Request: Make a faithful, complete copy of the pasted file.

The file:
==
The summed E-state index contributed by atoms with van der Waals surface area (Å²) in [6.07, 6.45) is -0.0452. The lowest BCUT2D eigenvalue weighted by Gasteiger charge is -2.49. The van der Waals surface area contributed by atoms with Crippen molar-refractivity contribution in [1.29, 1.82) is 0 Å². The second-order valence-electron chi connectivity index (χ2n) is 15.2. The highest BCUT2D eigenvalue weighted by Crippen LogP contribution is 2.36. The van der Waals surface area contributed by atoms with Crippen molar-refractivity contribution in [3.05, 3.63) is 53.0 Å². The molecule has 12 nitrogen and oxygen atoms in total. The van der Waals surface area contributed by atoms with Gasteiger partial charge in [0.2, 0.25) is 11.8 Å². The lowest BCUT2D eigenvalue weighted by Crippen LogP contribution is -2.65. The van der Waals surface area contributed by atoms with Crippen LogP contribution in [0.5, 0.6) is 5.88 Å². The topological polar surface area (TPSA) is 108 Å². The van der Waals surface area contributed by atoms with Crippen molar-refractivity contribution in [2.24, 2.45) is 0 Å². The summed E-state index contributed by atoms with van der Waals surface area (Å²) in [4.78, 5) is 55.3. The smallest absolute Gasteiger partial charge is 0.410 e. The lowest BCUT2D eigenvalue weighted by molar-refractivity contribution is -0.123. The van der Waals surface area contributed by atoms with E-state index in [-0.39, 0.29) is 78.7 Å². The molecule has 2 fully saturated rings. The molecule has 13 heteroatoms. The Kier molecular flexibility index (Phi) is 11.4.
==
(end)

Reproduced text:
The summed E-state index contributed by atoms with van der Waals surface area (Å²) in [6.07, 6.45) is -0.0452. The lowest BCUT2D eigenvalue weighted by Gasteiger charge is -2.49. The van der Waals surface area contributed by atoms with Crippen molar-refractivity contribution in [1.29, 1.82) is 0 Å². The second-order valence-electron chi connectivity index (χ2n) is 15.2. The highest BCUT2D eigenvalue weighted by Crippen LogP contribution is 2.36. The van der Waals surface area contributed by atoms with Crippen molar-refractivity contribution in [3.05, 3.63) is 53.0 Å². The molecule has 12 nitrogen and oxygen atoms in total. The van der Waals surface area contributed by atoms with Gasteiger partial charge in [0.2, 0.25) is 11.8 Å². The lowest BCUT2D eigenvalue weighted by Crippen LogP contribution is -2.65. The van der Waals surface area contributed by atoms with Crippen LogP contribution in [0.5, 0.6) is 5.88 Å². The topological polar surface area (TPSA) is 108 Å². The van der Waals surface area contributed by atoms with Crippen molar-refractivity contribution in [2.24, 2.45) is 0 Å². The summed E-state index contributed by atoms with van der Waals surface area (Å²) in [4.78, 5) is 55.3. The smallest absolute Gasteiger partial charge is 0.410 e. The lowest BCUT2D eigenvalue weighted by molar-refractivity contribution is -0.123. The van der Waals surface area contributed by atoms with E-state index in [-0.39, 0.29) is 78.7 Å². The molecule has 2 fully saturated rings. The molecule has 13 heteroatoms. The Kier molecular flexibility index (Phi) is 11.4.